A description and critical review is given about the fashion app ChicFeed, written by two students of the Amsterdam Fashion Institute: Nina Burer and Natalie Mistewicz.
ChicFeed is an application that gathers pictures of outfit inspirations posted on the most popular fashion blogs like The Sartorialist or LookBook and displays all of them in one place. It saves time and makes life easier for consumers, who follow multiple fashion blogs and wish to view all the latest content without having to go through all of them separately.
ChicFeed was launched in 2009 by Andrew Gates, who is a developer of various (not necessarily fashion related) smartphone apps and games. It is estimated that the app was downloaded about 50 000 times worldwide (XYO Beta 2014). The app exists also in a website version (Chicfeed.com).
The posts are very basic; they only contain a picture taken from a blog. Usually, it presents a blogger wearing an outfit. One can look through the images just by swiping left or right. By tapping the image, information appears about which blog the image came from. There is no additional information about the clothing and brands used in the outfit. ChicFeed collects content from seven blogs, namely – LookBook, The Satorialist, Face Hunter, Cherry Blossom Girl, Jack&Jill, Altamira and Chictopia. Their post frequency varies from couple new posts a week to a dozen new posts a day. The app itself is free. However, there are ads popping up while using the app. The ads cannot be disabled. They can only be got rid of in ChicFeed+, which is a paid version of ChicFeed. The possibility to avoid ads is the only extra feature the paid version provides (App Data, 2014).
ChicFeed is a very simple app and its only purpose is to generate posts by collecting images from the above mentioned blogs. The images are posted automatically and do not go through any selection process supervised by another human being. For that reason, the app does not have any specific style direction. The somewhat “collective” style of the app could be classified in the general contemporary trends category, due to the variety of styles presented by the fashion blogs it employs. Though every blog has a slightly different style and slightly different audience, one characteristic that all of those blogs have in common is that they present outfit ideas that are fresh, contemporary and embody the latest fashion trends.
ChicFeed lacks its own content and style, so it cannot possibly and was not meant to impact the fashion scene in any major way. It was created only to make it easier to follow other blogs. Judging by the number of downloads compared to the number of followers each blog has, it seems that the app did not catch on among the fashion crowd. For example, LookBook alone claims to have over 3 million unique visitors per month (LookBook, 2014). One reason why the app is not popular might be that it is not referred to or promoted by any of the blogs it features. There is no information on the blogs that even suggests that this app exists.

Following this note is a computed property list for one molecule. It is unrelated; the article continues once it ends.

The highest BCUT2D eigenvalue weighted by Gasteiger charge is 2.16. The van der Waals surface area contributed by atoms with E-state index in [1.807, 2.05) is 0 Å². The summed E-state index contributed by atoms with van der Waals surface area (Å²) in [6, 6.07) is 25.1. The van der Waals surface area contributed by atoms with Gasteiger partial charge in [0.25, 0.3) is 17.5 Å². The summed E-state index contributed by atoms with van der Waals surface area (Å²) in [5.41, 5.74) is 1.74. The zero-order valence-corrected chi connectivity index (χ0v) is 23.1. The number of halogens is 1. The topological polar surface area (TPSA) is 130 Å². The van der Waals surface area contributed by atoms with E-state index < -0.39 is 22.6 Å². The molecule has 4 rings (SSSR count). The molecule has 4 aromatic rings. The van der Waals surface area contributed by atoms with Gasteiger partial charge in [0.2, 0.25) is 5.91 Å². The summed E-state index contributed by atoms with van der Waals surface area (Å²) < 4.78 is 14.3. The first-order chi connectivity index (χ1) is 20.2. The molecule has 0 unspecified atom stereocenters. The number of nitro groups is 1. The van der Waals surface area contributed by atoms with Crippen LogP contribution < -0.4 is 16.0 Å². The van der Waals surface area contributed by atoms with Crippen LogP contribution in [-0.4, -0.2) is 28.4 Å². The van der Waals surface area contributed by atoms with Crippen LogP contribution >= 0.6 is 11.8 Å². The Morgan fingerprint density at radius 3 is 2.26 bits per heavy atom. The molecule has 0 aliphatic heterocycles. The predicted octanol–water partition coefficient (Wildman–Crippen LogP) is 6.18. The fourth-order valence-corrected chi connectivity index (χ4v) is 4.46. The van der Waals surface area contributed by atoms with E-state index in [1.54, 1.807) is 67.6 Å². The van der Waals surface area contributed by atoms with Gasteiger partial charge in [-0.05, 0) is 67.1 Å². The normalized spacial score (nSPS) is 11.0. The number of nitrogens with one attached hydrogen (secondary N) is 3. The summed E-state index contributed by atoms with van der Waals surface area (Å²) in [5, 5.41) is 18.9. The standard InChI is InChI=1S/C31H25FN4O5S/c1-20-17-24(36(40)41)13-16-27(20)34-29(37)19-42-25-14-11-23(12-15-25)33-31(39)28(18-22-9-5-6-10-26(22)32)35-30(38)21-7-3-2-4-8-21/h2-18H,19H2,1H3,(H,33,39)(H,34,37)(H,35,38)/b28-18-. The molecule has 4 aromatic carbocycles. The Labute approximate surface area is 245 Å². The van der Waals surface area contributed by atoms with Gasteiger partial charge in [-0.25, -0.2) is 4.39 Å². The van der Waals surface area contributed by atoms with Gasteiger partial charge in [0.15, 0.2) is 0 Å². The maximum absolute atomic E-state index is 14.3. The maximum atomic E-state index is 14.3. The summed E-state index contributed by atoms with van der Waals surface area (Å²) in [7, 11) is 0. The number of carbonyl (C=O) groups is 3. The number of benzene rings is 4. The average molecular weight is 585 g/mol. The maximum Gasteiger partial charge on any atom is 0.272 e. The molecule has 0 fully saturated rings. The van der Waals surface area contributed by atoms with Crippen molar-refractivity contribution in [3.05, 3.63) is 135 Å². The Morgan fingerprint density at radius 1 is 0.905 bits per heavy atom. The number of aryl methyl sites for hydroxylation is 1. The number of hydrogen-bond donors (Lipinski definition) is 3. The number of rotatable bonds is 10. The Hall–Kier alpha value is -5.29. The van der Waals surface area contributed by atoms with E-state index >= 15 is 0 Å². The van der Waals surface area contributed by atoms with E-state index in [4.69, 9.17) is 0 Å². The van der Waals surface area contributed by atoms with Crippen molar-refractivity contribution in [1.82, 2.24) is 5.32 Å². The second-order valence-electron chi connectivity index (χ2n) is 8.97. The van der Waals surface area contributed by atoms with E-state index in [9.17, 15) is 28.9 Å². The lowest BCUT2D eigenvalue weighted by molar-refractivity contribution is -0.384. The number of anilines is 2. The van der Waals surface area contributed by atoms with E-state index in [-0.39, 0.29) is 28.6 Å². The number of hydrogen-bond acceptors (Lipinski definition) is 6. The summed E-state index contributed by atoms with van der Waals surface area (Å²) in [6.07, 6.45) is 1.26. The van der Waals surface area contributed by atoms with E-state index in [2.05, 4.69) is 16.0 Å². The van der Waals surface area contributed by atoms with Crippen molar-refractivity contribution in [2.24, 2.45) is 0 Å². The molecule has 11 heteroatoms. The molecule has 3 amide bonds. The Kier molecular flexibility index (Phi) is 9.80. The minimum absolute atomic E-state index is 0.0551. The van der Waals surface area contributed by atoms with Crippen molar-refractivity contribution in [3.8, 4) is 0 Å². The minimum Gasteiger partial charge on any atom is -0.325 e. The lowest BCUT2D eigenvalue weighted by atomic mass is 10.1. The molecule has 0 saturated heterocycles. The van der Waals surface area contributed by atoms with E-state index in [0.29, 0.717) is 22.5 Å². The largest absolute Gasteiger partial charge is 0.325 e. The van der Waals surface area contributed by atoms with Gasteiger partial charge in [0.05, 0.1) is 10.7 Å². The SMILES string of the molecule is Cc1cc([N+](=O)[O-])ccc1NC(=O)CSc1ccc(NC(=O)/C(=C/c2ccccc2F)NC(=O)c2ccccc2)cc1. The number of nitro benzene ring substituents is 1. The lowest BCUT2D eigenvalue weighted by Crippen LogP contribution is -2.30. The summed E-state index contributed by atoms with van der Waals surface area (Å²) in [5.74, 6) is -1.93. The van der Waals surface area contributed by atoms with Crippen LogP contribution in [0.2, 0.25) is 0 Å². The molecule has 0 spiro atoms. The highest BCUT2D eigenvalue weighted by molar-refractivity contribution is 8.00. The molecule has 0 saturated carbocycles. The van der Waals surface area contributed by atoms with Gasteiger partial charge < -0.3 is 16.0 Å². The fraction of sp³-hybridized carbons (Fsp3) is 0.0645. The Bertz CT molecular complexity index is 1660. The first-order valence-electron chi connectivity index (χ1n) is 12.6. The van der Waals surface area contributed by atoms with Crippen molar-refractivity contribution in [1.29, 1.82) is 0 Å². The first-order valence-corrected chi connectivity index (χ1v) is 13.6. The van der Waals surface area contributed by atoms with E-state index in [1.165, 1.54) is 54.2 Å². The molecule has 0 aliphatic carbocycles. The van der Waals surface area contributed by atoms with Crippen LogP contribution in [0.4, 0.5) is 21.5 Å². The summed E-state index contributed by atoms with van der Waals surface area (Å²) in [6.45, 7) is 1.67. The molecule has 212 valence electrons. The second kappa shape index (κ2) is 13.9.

Moreover, it seems that people who visit blogs don’t need the convenience that the app offers. Every blog has its own signature style and pictures. When visiting its website, one gets a different impression and feel of every blog. It gives the blogs more meaning and makes it more of an experience. Also, on the actual blog websites, pictures are accompanied by descriptions, brand information, sometimes by an interview or a story behind the pictures. When swiping through all these pictures in such a simplistic automated app as ChicFeed, the whole meaning is lost and the experience feels impersonal. For the fashion conscious trend oriented consumers who follow fashion blogs, the experience offered by the app proves to be not enough (GetGeekChic, 2014).
Although most of the customer opinions were positive and praised the app for saving their time and making it easy to find outfit inspirations when dressing up in the morning, ChicFeed was only given 2.5 out of 5 stars in the customer review on iTunes AppStore (iTunes, 2014).
In conclusion, ChicFeed delivers what it has promised – a daily capsule update from multiple fashion blogs. Unfortunately, the way it loses the soul and misses the point of blogging turned out to outweigh the accessibility it offers. A way to improve the app would be to include more of the original blog post’s content with the images.